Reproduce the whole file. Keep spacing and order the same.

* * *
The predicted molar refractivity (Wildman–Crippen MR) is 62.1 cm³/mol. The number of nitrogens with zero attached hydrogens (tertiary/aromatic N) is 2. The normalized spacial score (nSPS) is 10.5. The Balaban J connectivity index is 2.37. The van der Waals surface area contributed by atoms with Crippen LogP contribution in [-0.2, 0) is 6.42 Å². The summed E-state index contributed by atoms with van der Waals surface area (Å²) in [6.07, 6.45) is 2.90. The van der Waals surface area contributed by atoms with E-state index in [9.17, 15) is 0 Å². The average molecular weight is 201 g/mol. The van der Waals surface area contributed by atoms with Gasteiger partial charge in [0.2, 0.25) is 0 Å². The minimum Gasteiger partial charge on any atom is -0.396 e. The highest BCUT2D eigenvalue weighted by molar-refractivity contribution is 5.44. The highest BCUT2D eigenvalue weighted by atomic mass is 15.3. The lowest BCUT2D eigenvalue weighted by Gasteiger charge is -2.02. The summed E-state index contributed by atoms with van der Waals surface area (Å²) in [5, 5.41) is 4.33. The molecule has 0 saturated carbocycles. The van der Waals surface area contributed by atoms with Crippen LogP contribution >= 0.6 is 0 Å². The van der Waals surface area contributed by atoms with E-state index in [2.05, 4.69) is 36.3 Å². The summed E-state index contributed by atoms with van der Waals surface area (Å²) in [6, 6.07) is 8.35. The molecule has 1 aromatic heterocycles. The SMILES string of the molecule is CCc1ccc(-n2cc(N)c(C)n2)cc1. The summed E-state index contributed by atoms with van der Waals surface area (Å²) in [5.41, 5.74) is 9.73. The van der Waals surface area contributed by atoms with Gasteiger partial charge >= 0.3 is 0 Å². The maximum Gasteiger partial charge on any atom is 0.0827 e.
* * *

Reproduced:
The predicted molar refractivity (Wildman–Crippen MR) is 62.1 cm³/mol. The number of nitrogens with zero attached hydrogens (tertiary/aromatic N) is 2. The normalized spacial score (nSPS) is 10.5. The Balaban J connectivity index is 2.37. The van der Waals surface area contributed by atoms with Crippen LogP contribution in [-0.2, 0) is 6.42 Å². The summed E-state index contributed by atoms with van der Waals surface area (Å²) in [6.07, 6.45) is 2.90. The van der Waals surface area contributed by atoms with E-state index in [9.17, 15) is 0 Å². The average molecular weight is 201 g/mol. The van der Waals surface area contributed by atoms with Gasteiger partial charge in [0.2, 0.25) is 0 Å². The minimum Gasteiger partial charge on any atom is -0.396 e. The highest BCUT2D eigenvalue weighted by molar-refractivity contribution is 5.44. The highest BCUT2D eigenvalue weighted by atomic mass is 15.3. The lowest BCUT2D eigenvalue weighted by Gasteiger charge is -2.02. The summed E-state index contributed by atoms with van der Waals surface area (Å²) in [5, 5.41) is 4.33. The molecule has 0 saturated carbocycles. The van der Waals surface area contributed by atoms with Crippen LogP contribution >= 0.6 is 0 Å². The van der Waals surface area contributed by atoms with E-state index in [2.05, 4.69) is 36.3 Å². The summed E-state index contributed by atoms with van der Waals surface area (Å²) in [6, 6.07) is 8.35. The molecule has 1 aromatic heterocycles. The SMILES string of the molecule is CCc1ccc(-n2cc(N)c(C)n2)cc1. The summed E-state index contributed by atoms with van der Waals surface area (Å²) in [5.41, 5.74) is 9.73. The van der Waals surface area contributed by atoms with Gasteiger partial charge >= 0.3 is 0 Å². The maximum Gasteiger partial charge on any atom is 0.0827 e.